When you have to go to the hearing
If you and your spouse file a joint divorce application, you don’t have to attend the divorce hearing (even if you and your spouse have a child under 18 years old), unless you have said you will attend in your application. If you don’t attend, it’s important to check what happened at the hearing.
If you file a sole application, you don’t have to attend the divorce hearing if:
- you and your spouse don’t have a child under 18 years old, and
- your spouse does not respond to your Application for Divorce.
You should consider attending if there are any complex issues, for example, separation under one roof, it was a short marriage or there are problems with the marriage certificate.
You have to attend the divorce hearing if:
- you and your spouse have a child under 18 years old
- your spouse files a Rsponse to Divorce opposing your Application for Divorce
- you have filed an Application in a Case for Substituted Service or Dispensation of Service Orders, or
- you asked to attend.
Response to Divorce
You will need to attend the divorce hearing if you file a Response to Divorce opposing your spouse’s Application for Divorce. You will need to explain to the Court why you are opposing the application.
Attending by telephone or video link
All divorce hearings are by telephone unless you have asked to attend in person, or the Court orders you to attend in person.
You can find the details of your hearing, on the Commonwealth Courts Portal or the court lists from 4pm the day before the hearing.
For the court lists, see Daily court lists on the Federal Circuit and Family Court of Australia website.
If you have been ordered to attend the hearing in person, but are not available, you can ask to attend the divorce hearing by telephone or video link.
To do this, you must:
- inform your spouse that you will be asking the Court to attend by telephone or video link, and
- file a Telephone/Video link attendance request form at least five business days before the hearing at the court registry where the hearing will take place. You can download a copy of the Telephone/Video link attendance request form from the Federal Circuit and Family Court of Australia website.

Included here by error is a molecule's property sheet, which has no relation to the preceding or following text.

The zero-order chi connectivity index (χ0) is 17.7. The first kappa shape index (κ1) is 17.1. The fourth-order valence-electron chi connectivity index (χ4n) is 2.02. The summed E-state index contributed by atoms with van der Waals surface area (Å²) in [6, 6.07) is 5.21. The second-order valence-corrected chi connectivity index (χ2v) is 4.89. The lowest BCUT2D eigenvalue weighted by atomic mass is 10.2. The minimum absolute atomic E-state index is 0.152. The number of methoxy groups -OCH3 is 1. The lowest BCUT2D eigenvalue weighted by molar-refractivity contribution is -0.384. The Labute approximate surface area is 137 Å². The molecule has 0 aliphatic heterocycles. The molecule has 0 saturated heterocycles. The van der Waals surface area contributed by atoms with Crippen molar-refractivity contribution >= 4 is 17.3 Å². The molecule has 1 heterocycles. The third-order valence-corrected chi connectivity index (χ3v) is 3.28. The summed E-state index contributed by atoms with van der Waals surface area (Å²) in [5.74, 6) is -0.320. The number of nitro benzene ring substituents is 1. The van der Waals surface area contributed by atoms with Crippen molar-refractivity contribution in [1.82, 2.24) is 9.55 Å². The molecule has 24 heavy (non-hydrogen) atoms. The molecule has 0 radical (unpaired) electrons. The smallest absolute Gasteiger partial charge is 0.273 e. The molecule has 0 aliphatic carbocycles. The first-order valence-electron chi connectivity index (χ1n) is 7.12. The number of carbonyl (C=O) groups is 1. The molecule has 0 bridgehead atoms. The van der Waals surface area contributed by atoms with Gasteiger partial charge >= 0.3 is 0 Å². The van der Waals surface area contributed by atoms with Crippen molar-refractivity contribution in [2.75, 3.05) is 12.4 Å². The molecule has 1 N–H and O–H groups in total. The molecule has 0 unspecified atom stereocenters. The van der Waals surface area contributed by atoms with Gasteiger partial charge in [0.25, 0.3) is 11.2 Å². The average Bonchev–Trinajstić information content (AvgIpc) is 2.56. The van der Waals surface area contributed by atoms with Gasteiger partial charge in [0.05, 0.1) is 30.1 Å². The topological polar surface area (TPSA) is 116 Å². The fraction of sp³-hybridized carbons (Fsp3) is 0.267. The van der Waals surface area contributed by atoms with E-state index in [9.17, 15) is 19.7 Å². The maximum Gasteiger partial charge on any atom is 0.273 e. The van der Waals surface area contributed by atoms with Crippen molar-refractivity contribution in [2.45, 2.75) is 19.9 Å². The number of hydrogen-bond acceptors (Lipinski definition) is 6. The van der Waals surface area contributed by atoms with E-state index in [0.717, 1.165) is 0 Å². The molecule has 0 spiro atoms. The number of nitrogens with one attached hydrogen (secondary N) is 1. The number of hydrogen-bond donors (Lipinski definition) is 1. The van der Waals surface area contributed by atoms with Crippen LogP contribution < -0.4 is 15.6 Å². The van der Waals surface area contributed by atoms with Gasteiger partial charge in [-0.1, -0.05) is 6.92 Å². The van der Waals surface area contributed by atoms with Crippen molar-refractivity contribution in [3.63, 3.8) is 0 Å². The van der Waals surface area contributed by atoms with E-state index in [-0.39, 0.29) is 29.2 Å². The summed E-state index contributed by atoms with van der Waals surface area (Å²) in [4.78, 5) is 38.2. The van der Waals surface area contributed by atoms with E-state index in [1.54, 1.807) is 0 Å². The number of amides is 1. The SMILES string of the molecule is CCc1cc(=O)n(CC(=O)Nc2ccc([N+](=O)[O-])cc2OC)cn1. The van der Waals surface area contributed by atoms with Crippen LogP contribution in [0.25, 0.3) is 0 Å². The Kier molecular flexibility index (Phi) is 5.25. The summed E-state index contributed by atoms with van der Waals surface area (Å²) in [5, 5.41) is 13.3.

It is up to the Court whether to grant your request or not.
Your safety is important. If you feel unsafe or are experiencing any violence, contact the police, a domestic violence counsellor or get legal advice.
Instructions: Instructions for completing a Request to attend by electronic communication
Sample: Sample Request to attend by electronic communication
Preparing for the hearing
It is important that you prepare for your divorce hearing so you can tell the Court about your application and answer the Court’s questions.
You should read the documents that have been filed with the Court and plan what you want to say.
If you need an interpreter or other support from the Court, you should notify the Court at least two weeks before the hearing.
Step by step guide: Preparing for the hearing
If you are concerned about your safety, you should tell the court staff at least five working days before the hearing so that they have time to make arrangements to protect your safety.
This can include:
- use of the safe room
- a separate entry and exit point from the court
- allowing you to have a support person
- allowing you to give evidence by video or audio link
- closing the court to the public
- excluding certain people from being in the courtroom.
If there is an Apprehended Domestic Violence Order (ADVO) in place concerning you and your spouse, you should have included information about this in your application. If you didn’t, you should get legal advice.
For more information, see Do you have fears for your safety when attending court? on the Federal Circuit and Family Court of Australia website.
Going to the hearing
At the divorce hearing, the Court will consider the documents that have been filed by you and your spouse and anything you want to say and then make a decision.
The Court may:
- grant a Divorce Order
- adjourn or dismiss your application
- make Substituted Service or Dispensation of Service Orders
- make any other Orders.
Step by step guide: Going to the hearing